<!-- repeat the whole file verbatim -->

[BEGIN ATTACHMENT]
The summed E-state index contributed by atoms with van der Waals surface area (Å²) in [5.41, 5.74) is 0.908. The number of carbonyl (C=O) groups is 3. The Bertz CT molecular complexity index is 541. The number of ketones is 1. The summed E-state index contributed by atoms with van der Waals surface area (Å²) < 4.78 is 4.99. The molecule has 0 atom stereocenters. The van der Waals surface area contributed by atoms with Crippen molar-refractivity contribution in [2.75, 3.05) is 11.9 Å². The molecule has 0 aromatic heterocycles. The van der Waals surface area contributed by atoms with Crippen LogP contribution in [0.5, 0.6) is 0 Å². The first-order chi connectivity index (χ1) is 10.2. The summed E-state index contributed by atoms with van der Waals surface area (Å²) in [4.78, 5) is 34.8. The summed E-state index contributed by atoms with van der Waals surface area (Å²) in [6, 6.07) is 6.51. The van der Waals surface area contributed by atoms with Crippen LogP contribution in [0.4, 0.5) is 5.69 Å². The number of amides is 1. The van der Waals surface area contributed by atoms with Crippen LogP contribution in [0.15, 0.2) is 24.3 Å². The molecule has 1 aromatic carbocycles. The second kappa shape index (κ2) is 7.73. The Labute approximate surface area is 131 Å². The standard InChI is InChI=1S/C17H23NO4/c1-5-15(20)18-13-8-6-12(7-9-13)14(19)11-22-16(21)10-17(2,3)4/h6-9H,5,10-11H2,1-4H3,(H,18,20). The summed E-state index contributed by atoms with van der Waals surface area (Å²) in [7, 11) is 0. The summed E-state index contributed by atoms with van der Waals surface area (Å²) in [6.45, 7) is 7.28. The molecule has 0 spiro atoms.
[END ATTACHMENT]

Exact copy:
The summed E-state index contributed by atoms with van der Waals surface area (Å²) in [5.41, 5.74) is 0.908. The number of carbonyl (C=O) groups is 3. The Bertz CT molecular complexity index is 541. The number of ketones is 1. The summed E-state index contributed by atoms with van der Waals surface area (Å²) < 4.78 is 4.99. The molecule has 0 atom stereocenters. The van der Waals surface area contributed by atoms with Crippen molar-refractivity contribution in [2.75, 3.05) is 11.9 Å². The molecule has 0 aromatic heterocycles. The van der Waals surface area contributed by atoms with Crippen LogP contribution in [0.5, 0.6) is 0 Å². The first-order chi connectivity index (χ1) is 10.2. The summed E-state index contributed by atoms with van der Waals surface area (Å²) in [4.78, 5) is 34.8. The summed E-state index contributed by atoms with van der Waals surface area (Å²) in [6, 6.07) is 6.51. The van der Waals surface area contributed by atoms with Crippen LogP contribution in [0.4, 0.5) is 5.69 Å². The number of amides is 1. The van der Waals surface area contributed by atoms with Crippen LogP contribution in [0.15, 0.2) is 24.3 Å². The molecule has 1 aromatic carbocycles. The second kappa shape index (κ2) is 7.73. The Labute approximate surface area is 131 Å². The standard InChI is InChI=1S/C17H23NO4/c1-5-15(20)18-13-8-6-12(7-9-13)14(19)11-22-16(21)10-17(2,3)4/h6-9H,5,10-11H2,1-4H3,(H,18,20). The summed E-state index contributed by atoms with van der Waals surface area (Å²) in [7, 11) is 0. The summed E-state index contributed by atoms with van der Waals surface area (Å²) in [6.45, 7) is 7.28. The molecule has 0 spiro atoms.